VEG 

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If they have to be moved then you have nowt to loose. Try and save as much of the brood as possible. You may be better off trying to strap it up and move it as it is and then sort it out in the spring. Give it a dose of oxcalic at the end of the year. The bees have done well so far.:cheers2:
 

thurrock bees 

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a) Go through the hive on a warm day to check for any diseases and to see if there are enough stores, but leave it in situ until the spring and see if it makes it through the winter months. Think about he-housing the colony elsewhere then


i think that would be the better option, you dont know the bees temperment, if any diseases are present,or they will make it tho. i would change the super body and a new roof so it's water tight and let nature take it's course, until the spring when you should have sealed brood to look at .

TB
T
 

ian 

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Hi all

Unless there has been a problem on the site with brood diseases in the past I would not get to hung up on that side of things. After all if you have bees on the farm it's probabaly one of your swarms:svengo:

Don't bother with a full inspection at this time of year, old frames have a habbit of falling apart in your hands. Even when they look sound as you start to pull them apart.:rolleyes:

A look under the crown board to check if they are worth the effort to save and theres not just a handfull of bees, treat(I would just slide an Apistan strip in) Check for food as Chris said and ensure the roof and hive are at least water tight.:nature-smiley-12:

If you need to move them then I would do so as they are, if not leave untill Spring.


Regards Ian
 

oliver90owner 

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No need to wait until spring. They could be moved a relatively short distance during a prolonged cold spell which is likely just before, or after, the year end. Propping a board against the hive to make them re-orientate would likely be all it might need.

I would simply move them to a safe, sheltered area near to where they are now or to an out-apiary and make a final decision much later.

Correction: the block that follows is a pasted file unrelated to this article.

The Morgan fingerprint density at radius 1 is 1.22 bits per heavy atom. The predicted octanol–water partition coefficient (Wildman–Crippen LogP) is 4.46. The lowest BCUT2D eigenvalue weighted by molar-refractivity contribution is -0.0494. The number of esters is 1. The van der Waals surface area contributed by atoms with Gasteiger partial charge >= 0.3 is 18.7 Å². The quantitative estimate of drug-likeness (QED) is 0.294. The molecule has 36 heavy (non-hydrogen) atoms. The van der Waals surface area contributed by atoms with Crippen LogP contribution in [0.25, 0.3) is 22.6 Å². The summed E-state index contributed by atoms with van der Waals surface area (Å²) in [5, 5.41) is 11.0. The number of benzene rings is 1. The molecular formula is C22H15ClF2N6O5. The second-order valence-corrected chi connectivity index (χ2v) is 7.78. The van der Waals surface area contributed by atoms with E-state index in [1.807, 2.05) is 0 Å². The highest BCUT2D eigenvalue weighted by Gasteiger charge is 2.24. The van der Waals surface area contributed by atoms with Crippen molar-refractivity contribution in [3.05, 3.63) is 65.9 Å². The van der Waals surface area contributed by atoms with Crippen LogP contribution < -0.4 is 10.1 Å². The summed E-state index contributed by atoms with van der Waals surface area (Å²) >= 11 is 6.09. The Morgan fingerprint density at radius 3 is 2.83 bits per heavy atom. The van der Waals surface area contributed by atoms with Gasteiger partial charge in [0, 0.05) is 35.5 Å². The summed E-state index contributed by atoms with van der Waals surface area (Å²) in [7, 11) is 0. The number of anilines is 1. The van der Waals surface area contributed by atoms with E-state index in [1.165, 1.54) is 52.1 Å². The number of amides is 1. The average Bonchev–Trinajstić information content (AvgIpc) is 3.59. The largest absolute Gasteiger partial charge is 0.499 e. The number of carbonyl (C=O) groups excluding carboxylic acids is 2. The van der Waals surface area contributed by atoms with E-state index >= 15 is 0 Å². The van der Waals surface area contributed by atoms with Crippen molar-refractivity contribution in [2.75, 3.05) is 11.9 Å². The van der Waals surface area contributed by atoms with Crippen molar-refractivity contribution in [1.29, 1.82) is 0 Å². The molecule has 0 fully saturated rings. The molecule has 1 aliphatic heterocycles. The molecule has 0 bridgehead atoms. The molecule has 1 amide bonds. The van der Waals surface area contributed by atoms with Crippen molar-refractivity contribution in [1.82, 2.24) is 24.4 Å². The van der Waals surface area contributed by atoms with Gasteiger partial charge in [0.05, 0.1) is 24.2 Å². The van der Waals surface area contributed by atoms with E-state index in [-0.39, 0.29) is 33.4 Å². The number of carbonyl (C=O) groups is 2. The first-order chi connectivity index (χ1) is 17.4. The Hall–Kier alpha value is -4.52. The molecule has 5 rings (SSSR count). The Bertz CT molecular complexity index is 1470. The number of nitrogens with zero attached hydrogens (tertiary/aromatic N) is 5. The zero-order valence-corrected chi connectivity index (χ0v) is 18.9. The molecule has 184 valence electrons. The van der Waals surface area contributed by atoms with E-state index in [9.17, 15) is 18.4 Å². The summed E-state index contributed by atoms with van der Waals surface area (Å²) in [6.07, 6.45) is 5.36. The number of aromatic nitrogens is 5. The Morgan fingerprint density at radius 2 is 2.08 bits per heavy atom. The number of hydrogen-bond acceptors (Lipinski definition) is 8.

Regarding foul brood - it is unlikely if the colony is thriving, but obviously needs to be treated as suspect until proven otherwise.

Basically this is no different than housing a swarm except you might have infected woodwork as well. The most important thing is cleanliness of your kit after the move or inspections.

If the hive is sealable and transportable, move it three miles from where it is now and nurse it carefully through the winter. Those bees may be a recent swarm or they may be fairly varroah-tolerant and been living there happily for some years. Nobody knows.

If they are a varroah-tolerant colony, they are a worthwhile experimental hive. You would need to know if the brood is on original cells/comb or whether the comb has been drawn after previous consumption by waxmoth.

Is it a cedar hive or soft-wood? That may give you some idea of how long it have been abandoned, or how long not, as the case may be.

I am with Thurock bees mainly but I would not disturb them more than necessary and to make the move whenever appropriate - obviously the sooner the better. I would ask in the local pub/shop/post office for the identity of any 80 year old beeks in the neighbourhood either still going or deceased.

Like Frisbees bees in the tree - the queen could be a marked one. Again, who knows.

The one thing I would avoid is re-housing them onto new comb at this time of the year.

Regards, RAB
 

thedeaddiplomat 

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As a complete newbeek, I wonder what is wrong (farmer willing) with leaving them entirely alone until early spring. If they survive the winter, why not transfer them, while the colony is still small into something like a nuc box, and move (and inspect/treat) them. The old hive could then be torched, repaired and moved to their new home where they could all be happily reunited?

Or have I overlooked something really obvious and elementary (as is so often the case!)?
 

JCBrum 

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White Park Cattle said:
The farmer's asked me to take charge and remove the hive as soon as reasonably possible
thedeaddiplomat said:
have I overlooked something really obvious and elementary
depends on the interpretation of " as soon as reasonably possible " ...... I took that to mean next week perhaps ?
 

JCBrum 

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Then I would just strap up the existing hive to keep it in one piece and put it somewhere else with a new floor and a new roof if possible, till a fine day in spring. Maybe you could put a block of Fondant on to be on the safe side. Good luck, you'll probably save them if you don't interfere too much. :)